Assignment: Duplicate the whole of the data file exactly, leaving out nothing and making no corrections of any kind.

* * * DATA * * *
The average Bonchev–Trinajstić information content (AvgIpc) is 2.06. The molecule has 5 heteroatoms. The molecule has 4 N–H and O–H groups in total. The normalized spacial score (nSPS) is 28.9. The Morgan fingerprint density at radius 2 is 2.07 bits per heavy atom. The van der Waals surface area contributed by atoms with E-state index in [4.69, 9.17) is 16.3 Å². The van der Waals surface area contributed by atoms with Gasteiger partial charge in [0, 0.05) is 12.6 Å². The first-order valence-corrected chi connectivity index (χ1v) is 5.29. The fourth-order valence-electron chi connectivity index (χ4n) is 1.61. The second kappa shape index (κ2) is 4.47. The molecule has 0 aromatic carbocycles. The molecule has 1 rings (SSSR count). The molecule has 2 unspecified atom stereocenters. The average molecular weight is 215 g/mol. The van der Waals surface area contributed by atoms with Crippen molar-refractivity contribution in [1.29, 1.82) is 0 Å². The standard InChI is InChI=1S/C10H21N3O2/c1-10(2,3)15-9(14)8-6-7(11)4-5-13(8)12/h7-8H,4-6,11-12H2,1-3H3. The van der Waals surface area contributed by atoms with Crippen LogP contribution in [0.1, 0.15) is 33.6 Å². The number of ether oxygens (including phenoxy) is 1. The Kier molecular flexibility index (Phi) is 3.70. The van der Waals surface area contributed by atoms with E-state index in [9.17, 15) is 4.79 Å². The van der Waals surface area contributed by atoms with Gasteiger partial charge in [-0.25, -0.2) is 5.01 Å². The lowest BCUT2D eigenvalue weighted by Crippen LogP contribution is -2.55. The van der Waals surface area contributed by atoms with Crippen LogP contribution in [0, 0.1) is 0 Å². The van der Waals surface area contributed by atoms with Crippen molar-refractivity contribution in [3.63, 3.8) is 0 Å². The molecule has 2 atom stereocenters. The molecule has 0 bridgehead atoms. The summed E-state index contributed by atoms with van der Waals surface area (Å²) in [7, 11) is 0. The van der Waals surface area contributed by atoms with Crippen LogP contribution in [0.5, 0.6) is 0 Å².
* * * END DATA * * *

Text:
The average Bonchev–Trinajstić information content (AvgIpc) is 2.06. The molecule has 5 heteroatoms. The molecule has 4 N–H and O–H groups in total. The normalized spacial score (nSPS) is 28.9. The Morgan fingerprint density at radius 2 is 2.07 bits per heavy atom. The van der Waals surface area contributed by atoms with E-state index in [4.69, 9.17) is 16.3 Å². The van der Waals surface area contributed by atoms with Gasteiger partial charge in [0, 0.05) is 12.6 Å². The first-order valence-corrected chi connectivity index (χ1v) is 5.29. The fourth-order valence-electron chi connectivity index (χ4n) is 1.61. The second kappa shape index (κ2) is 4.47. The molecule has 0 aromatic carbocycles. The molecule has 1 rings (SSSR count). The molecule has 2 unspecified atom stereocenters. The average molecular weight is 215 g/mol. The van der Waals surface area contributed by atoms with Crippen molar-refractivity contribution in [1.29, 1.82) is 0 Å². The standard InChI is InChI=1S/C10H21N3O2/c1-10(2,3)15-9(14)8-6-7(11)4-5-13(8)12/h7-8H,4-6,11-12H2,1-3H3. The van der Waals surface area contributed by atoms with Crippen LogP contribution in [0.1, 0.15) is 33.6 Å². The number of ether oxygens (including phenoxy) is 1. The Kier molecular flexibility index (Phi) is 3.70. The van der Waals surface area contributed by atoms with E-state index in [9.17, 15) is 4.79 Å². The van der Waals surface area contributed by atoms with Gasteiger partial charge in [-0.25, -0.2) is 5.01 Å². The lowest BCUT2D eigenvalue weighted by Crippen LogP contribution is -2.55. The van der Waals surface area contributed by atoms with Crippen LogP contribution in [0, 0.1) is 0 Å². The van der Waals surface area contributed by atoms with Crippen molar-refractivity contribution in [3.63, 3.8) is 0 Å². The molecule has 2 atom stereocenters. The molecule has 0 bridgehead atoms. The summed E-state index contributed by atoms with van der Waals surface area (Å²) in [7, 11) is 0. The van der Waals surface area contributed by atoms with Crippen LogP contribution in [0.5, 0.6) is 0 Å².